October 18, 2015

A Shot in the Arm

Juggling multiple projects, it is perhaps unsurprising that one sometimes tries to catch all the knives in one hand. The release of a policy position-paper from the World Health Organisation on pain mitigation during child-vaccination procedures brought everything into focus recently, making me think there’s a unifying principle to my work after all.

The release of Edward Jenner is only two weeks away (that makes him sound like a hell hound, which maybe is apt), so I’ve become a sort of vaccine activist in the form of Jenner’s ghost (@EdwdJenner on Twitter). In the meantime I’m finishing off a book on pain for Oxford University Press, due in December. Lurking in the background is the daunting prospect of writing the first textbook on the history of emotions for Manchester University Press, due at the end of next year. And my book on the practical applications of Darwinian sympathy is done, dusted and on its way to the University of Illinois Press, replete with a chapter on the evolutionary rationale for compulsory vaccination.

Concerned that anxiety increases the pain of childhood vaccination, which in turn leads to fall-off rates for immunization programmes, the WHO sets out guidelines for a smooth and pain-reduced process. Interestingly, they don’t think that topical anaesthetics are worth the cost and find no evidence that orally ingested painkillers make any difference to the pain of being injected. Rather, a programme of calmness, distraction and neutral language is promoted. Caregivers are to be present throughout. Where appropriate, infants should be breastfed immediately prior to injection. Vaccinators should be even-tempered and well-informed. They should stick to straightforward speech that neither alarms nor falsely reassures (we can all see through it). There ought to be a plentiful supply of toys. It’s essentially a recipe for anxiety elimination for the reduction of pain.

Probably not what the WHO has in mind: Major and Mrs Padmore inoculating against plague in the bazaar in Mandalay, Burma, now Myanmar, 1906. Wellcome Library, London
What is striking about the WHO’s advice is the degree to which they accept and endorse a working definition of pain that includes, in fact depends on, emotion. I’ve been beating a drum for a while now about the way humans make meaning out of pain, arguing that things hurt according to the extent to which we fear them. Pain is not simply a mechanical nervous circuit, where pain experience is directly proportional to painful stimulus. Humans make pain according to emotional appraisals of the meaning of bodily harm, and this dynamic involves both the affective processes of the brain and an understanding of the world and its particular and contingent articles of anxiety. There is no universal elicitor of fear; no object that is intrinsically fearful. Meaning is made – pain is made – in cultural and historical context.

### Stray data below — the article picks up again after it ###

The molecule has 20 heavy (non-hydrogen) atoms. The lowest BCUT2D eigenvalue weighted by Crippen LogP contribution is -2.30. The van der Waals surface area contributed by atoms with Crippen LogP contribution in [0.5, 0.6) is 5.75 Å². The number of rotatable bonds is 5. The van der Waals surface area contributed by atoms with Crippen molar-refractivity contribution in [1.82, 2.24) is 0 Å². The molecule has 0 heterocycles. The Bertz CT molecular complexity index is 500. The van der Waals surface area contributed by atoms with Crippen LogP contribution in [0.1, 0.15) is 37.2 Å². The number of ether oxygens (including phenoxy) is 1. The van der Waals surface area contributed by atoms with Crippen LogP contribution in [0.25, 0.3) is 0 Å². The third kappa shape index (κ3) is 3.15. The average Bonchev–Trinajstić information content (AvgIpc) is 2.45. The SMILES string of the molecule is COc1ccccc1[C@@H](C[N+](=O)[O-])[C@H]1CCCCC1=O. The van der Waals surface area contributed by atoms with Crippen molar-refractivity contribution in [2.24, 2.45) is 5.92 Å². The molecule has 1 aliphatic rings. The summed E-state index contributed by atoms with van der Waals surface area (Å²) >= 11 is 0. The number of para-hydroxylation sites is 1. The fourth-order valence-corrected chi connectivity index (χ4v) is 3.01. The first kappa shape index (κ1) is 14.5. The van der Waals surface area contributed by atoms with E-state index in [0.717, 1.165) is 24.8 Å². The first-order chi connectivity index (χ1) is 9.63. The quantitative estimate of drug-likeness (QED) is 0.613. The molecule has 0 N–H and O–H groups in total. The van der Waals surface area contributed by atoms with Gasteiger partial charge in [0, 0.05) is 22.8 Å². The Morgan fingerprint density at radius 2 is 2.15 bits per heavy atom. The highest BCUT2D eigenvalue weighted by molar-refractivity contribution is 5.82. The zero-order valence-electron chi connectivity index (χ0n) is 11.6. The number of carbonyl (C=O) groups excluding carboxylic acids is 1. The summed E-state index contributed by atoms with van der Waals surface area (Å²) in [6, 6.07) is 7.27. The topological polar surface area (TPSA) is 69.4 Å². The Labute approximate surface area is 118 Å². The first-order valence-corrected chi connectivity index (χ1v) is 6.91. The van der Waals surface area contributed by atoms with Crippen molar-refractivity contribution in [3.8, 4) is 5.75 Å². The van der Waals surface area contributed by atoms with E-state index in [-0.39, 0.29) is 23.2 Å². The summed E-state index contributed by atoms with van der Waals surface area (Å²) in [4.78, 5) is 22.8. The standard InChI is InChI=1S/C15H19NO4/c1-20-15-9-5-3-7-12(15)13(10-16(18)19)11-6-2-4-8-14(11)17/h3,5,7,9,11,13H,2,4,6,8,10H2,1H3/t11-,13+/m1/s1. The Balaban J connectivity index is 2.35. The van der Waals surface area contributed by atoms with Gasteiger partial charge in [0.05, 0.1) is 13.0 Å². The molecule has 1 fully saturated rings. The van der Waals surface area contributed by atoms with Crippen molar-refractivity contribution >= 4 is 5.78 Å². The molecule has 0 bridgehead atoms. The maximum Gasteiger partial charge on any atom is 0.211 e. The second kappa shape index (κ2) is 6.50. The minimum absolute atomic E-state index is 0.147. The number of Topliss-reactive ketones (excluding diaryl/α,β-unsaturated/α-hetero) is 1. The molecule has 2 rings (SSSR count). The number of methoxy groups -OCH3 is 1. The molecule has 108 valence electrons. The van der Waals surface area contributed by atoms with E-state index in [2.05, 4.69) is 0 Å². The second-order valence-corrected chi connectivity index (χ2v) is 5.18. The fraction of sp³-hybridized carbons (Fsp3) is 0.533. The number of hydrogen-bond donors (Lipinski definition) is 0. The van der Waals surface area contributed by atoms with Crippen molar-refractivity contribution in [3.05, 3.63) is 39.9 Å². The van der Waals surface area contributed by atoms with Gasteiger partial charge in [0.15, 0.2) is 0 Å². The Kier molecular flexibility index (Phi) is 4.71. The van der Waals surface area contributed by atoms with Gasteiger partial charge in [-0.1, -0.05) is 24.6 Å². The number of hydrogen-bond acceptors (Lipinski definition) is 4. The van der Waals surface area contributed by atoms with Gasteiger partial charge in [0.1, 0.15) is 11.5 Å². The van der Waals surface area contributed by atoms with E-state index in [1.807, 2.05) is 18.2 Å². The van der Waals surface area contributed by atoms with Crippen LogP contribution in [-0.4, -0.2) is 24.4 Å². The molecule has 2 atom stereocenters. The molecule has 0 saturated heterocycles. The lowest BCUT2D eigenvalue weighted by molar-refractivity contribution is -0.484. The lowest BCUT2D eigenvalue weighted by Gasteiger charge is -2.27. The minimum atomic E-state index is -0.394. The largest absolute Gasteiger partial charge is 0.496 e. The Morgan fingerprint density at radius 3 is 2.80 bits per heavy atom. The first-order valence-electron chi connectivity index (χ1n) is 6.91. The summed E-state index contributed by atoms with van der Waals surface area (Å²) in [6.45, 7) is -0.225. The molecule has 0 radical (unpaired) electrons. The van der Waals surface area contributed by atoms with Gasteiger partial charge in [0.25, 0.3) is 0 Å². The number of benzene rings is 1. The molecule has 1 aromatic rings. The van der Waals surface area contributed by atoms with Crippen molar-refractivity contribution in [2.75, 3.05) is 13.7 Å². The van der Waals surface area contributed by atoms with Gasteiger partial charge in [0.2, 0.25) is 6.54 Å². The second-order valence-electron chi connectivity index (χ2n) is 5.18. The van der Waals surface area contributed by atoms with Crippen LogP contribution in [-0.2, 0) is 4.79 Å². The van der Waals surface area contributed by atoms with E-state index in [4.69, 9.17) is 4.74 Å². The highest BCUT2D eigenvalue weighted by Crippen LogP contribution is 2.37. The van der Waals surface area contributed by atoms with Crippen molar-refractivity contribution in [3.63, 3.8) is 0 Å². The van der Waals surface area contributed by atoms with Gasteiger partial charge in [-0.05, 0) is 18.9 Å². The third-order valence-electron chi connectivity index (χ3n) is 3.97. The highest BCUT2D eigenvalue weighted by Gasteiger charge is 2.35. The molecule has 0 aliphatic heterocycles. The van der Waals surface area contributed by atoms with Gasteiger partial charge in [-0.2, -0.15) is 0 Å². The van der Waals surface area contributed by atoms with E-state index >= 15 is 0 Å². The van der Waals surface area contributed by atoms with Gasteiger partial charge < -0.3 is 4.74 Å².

David Hume knew all this in the 1730s:
Were I present at any of the more terrible operations of surgery, ’tis certain that even before it begun, the preparation of the instruments, the laying of the bandages in order, the heating of the irons, with all the signs of anxiety and concern in the patients and assistants, wou’d have a great effect upon my mind, and excite the strongest sentiments of pity and terror. No passion of another discovers itself immediately to the mind. We are only sensible of its causes and effects. From these we infer the passion: And consequently these give rise to our sympathy.
Watching someone about to endure pain is, in itself, painful to the witness. Anxiety is well known to be ‘contagious’. In turn, the subject of the ‘terrible operation’ sees only victimhood, feeding on the anxious atmosphere at hand. In such circumstances, without something to deaden the sensibilities, doubtless the pain would be heightened. It is heartening to know the WHO has a handle on this, with a complex understanding of the ways in which the management of anxiety will diminish the likelihood of painful experience.

Vaccines, Pain, Emotions: my world to a tee, in an episode from the doctors WHO.

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